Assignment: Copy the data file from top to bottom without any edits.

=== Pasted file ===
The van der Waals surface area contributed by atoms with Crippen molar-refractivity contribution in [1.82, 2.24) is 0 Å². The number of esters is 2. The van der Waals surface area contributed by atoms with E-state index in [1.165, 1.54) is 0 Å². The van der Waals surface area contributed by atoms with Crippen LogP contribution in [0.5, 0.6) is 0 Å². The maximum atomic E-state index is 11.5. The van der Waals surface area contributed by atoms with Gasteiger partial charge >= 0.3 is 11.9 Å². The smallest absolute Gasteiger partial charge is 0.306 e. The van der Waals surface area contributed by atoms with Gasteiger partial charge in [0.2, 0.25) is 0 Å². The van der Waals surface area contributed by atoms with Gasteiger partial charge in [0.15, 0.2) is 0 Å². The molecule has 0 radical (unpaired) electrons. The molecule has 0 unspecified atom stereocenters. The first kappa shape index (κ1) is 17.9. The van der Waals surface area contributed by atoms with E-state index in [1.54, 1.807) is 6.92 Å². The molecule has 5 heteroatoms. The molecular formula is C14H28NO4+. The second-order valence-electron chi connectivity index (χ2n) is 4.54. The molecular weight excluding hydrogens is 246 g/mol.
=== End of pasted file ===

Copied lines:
The van der Waals surface area contributed by atoms with Crippen molar-refractivity contribution in [1.82, 2.24) is 0 Å². The number of esters is 2. The van der Waals surface area contributed by atoms with E-state index in [1.165, 1.54) is 0 Å². The van der Waals surface area contributed by atoms with Crippen LogP contribution in [0.5, 0.6) is 0 Å². The maximum atomic E-state index is 11.5. The van der Waals surface area contributed by atoms with Gasteiger partial charge >= 0.3 is 11.9 Å². The smallest absolute Gasteiger partial charge is 0.306 e. The van der Waals surface area contributed by atoms with Gasteiger partial charge in [0.2, 0.25) is 0 Å². The van der Waals surface area contributed by atoms with Gasteiger partial charge in [0.15, 0.2) is 0 Å². The molecule has 0 radical (unpaired) electrons. The molecule has 0 unspecified atom stereocenters. The first kappa shape index (κ1) is 17.9. The van der Waals surface area contributed by atoms with E-state index in [1.54, 1.807) is 6.92 Å². The molecule has 5 heteroatoms. The molecular formula is C14H28NO4+. The second-order valence-electron chi connectivity index (χ2n) is 4.54. The molecular weight excluding hydrogens is 246 g/mol.